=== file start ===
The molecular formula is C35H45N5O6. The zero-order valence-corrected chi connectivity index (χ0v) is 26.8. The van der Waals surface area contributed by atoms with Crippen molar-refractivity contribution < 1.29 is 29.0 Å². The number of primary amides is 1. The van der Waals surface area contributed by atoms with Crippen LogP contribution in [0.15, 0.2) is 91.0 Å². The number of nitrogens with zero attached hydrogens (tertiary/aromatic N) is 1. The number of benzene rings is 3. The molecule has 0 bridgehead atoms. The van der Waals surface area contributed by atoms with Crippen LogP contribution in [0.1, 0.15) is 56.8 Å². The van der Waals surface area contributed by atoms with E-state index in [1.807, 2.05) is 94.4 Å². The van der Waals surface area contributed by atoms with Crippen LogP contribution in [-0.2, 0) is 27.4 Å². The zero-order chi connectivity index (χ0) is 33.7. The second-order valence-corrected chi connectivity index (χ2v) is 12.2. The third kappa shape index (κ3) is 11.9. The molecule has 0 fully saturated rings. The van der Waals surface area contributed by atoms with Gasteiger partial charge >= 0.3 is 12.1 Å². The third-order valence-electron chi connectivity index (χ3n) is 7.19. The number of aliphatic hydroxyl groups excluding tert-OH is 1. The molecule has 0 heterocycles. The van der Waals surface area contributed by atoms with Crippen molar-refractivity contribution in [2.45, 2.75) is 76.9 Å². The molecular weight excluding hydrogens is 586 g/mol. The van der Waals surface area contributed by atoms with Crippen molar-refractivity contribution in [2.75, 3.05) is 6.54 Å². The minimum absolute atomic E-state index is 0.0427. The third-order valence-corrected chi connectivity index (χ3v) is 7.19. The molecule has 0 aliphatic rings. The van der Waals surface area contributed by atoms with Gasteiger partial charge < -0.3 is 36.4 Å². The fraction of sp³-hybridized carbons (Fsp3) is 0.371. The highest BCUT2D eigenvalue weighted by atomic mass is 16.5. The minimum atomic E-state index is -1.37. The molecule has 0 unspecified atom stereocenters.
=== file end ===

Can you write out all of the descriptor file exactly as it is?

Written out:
The molecular formula is C35H45N5O6. The zero-order valence-corrected chi connectivity index (χ0v) is 26.8. The van der Waals surface area contributed by atoms with Crippen molar-refractivity contribution < 1.29 is 29.0 Å². The number of primary amides is 1. The van der Waals surface area contributed by atoms with Crippen LogP contribution in [0.15, 0.2) is 91.0 Å². The number of nitrogens with zero attached hydrogens (tertiary/aromatic N) is 1. The number of benzene rings is 3. The molecule has 0 bridgehead atoms. The van der Waals surface area contributed by atoms with Crippen LogP contribution in [0.1, 0.15) is 56.8 Å². The van der Waals surface area contributed by atoms with E-state index in [1.807, 2.05) is 94.4 Å². The van der Waals surface area contributed by atoms with Crippen LogP contribution in [-0.2, 0) is 27.4 Å². The zero-order chi connectivity index (χ0) is 33.7. The second-order valence-corrected chi connectivity index (χ2v) is 12.2. The third kappa shape index (κ3) is 11.9. The molecule has 0 fully saturated rings. The van der Waals surface area contributed by atoms with Gasteiger partial charge >= 0.3 is 12.1 Å². The third-order valence-electron chi connectivity index (χ3n) is 7.19. The number of aliphatic hydroxyl groups excluding tert-OH is 1. The molecule has 0 heterocycles. The van der Waals surface area contributed by atoms with Crippen molar-refractivity contribution in [2.45, 2.75) is 76.9 Å². The molecular weight excluding hydrogens is 586 g/mol. The van der Waals surface area contributed by atoms with Crippen molar-refractivity contribution in [2.75, 3.05) is 6.54 Å². The minimum absolute atomic E-state index is 0.0427. The third-order valence-corrected chi connectivity index (χ3v) is 7.19. The molecule has 0 aliphatic rings. The van der Waals surface area contributed by atoms with Gasteiger partial charge < -0.3 is 36.4 Å². The fraction of sp³-hybridized carbons (Fsp3) is 0.371. The highest BCUT2D eigenvalue weighted by atomic mass is 16.5. The minimum atomic E-state index is -1.37. The molecule has 0 unspecified atom stereocenters.